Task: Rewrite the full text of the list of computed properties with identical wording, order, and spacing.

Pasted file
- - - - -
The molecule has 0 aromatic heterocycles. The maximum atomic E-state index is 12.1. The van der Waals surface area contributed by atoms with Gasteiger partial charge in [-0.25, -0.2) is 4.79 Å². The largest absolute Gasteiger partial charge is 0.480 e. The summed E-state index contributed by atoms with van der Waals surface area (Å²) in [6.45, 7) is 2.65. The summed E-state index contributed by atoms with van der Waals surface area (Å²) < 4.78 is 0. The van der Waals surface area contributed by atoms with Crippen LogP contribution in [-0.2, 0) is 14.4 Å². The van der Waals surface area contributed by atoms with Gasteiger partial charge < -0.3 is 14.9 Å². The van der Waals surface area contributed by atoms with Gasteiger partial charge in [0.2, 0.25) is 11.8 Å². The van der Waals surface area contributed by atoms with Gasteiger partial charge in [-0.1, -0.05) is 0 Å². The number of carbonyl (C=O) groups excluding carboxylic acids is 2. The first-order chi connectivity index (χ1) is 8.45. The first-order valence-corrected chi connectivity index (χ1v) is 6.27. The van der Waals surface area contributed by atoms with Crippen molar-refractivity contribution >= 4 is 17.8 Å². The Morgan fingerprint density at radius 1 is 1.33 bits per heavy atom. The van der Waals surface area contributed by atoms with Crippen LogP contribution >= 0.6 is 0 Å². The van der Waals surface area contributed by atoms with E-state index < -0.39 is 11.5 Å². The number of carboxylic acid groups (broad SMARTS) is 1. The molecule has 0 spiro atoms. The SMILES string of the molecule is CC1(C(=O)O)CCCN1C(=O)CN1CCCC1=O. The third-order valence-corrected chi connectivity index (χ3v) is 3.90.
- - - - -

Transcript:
The molecule has 0 aromatic heterocycles. The maximum atomic E-state index is 12.1. The van der Waals surface area contributed by atoms with Gasteiger partial charge in [-0.25, -0.2) is 4.79 Å². The largest absolute Gasteiger partial charge is 0.480 e. The summed E-state index contributed by atoms with van der Waals surface area (Å²) in [6.45, 7) is 2.65. The summed E-state index contributed by atoms with van der Waals surface area (Å²) < 4.78 is 0. The van der Waals surface area contributed by atoms with Crippen LogP contribution in [-0.2, 0) is 14.4 Å². The van der Waals surface area contributed by atoms with Gasteiger partial charge < -0.3 is 14.9 Å². The van der Waals surface area contributed by atoms with Gasteiger partial charge in [0.2, 0.25) is 11.8 Å². The van der Waals surface area contributed by atoms with Gasteiger partial charge in [-0.1, -0.05) is 0 Å². The number of carbonyl (C=O) groups excluding carboxylic acids is 2. The first-order chi connectivity index (χ1) is 8.45. The first-order valence-corrected chi connectivity index (χ1v) is 6.27. The van der Waals surface area contributed by atoms with Crippen molar-refractivity contribution >= 4 is 17.8 Å². The Morgan fingerprint density at radius 1 is 1.33 bits per heavy atom. The van der Waals surface area contributed by atoms with Crippen LogP contribution >= 0.6 is 0 Å². The van der Waals surface area contributed by atoms with E-state index < -0.39 is 11.5 Å². The number of carboxylic acid groups (broad SMARTS) is 1. The molecule has 0 spiro atoms. The SMILES string of the molecule is CC1(C(=O)O)CCCN1C(=O)CN1CCCC1=O. The third-order valence-corrected chi connectivity index (χ3v) is 3.90.